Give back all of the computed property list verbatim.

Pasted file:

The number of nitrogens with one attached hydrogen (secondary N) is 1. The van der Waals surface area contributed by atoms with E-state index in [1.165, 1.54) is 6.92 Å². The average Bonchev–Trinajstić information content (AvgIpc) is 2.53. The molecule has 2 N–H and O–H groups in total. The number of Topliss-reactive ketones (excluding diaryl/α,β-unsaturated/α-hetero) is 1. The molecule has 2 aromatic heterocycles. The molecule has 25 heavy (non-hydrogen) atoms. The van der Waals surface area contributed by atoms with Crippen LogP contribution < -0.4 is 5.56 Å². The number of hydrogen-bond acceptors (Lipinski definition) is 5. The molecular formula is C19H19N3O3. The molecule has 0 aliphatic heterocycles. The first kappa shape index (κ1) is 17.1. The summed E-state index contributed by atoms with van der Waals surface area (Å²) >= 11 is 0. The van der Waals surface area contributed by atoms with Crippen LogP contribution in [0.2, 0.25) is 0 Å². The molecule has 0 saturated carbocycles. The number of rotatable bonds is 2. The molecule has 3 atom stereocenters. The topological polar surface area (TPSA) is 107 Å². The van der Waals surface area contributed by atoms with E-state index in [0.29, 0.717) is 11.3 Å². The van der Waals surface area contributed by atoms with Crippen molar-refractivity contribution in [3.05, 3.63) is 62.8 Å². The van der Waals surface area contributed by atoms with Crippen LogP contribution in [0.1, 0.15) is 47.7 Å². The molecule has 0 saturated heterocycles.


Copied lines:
The number of nitrogens with one attached hydrogen (secondary N) is 1. The van der Waals surface area contributed by atoms with E-state index in [1.165, 1.54) is 6.92 Å². The average Bonchev–Trinajstić information content (AvgIpc) is 2.53. The molecule has 2 N–H and O–H groups in total. The number of Topliss-reactive ketones (excluding diaryl/α,β-unsaturated/α-hetero) is 1. The molecule has 2 aromatic heterocycles. The molecule has 25 heavy (non-hydrogen) atoms. The van der Waals surface area contributed by atoms with Crippen LogP contribution < -0.4 is 5.56 Å². The number of hydrogen-bond acceptors (Lipinski definition) is 5. The molecular formula is C19H19N3O3. The molecule has 0 aliphatic heterocycles. The first kappa shape index (κ1) is 17.1. The summed E-state index contributed by atoms with van der Waals surface area (Å²) >= 11 is 0. The van der Waals surface area contributed by atoms with Crippen LogP contribution in [0.2, 0.25) is 0 Å². The molecule has 0 saturated carbocycles. The number of rotatable bonds is 2. The molecule has 3 atom stereocenters. The topological polar surface area (TPSA) is 107 Å². The van der Waals surface area contributed by atoms with E-state index in [0.29, 0.717) is 11.3 Å². The van der Waals surface area contributed by atoms with Crippen molar-refractivity contribution in [3.05, 3.63) is 62.8 Å². The van der Waals surface area contributed by atoms with Crippen LogP contribution in [0.1, 0.15) is 47.7 Å². The molecule has 0 saturated heterocycles.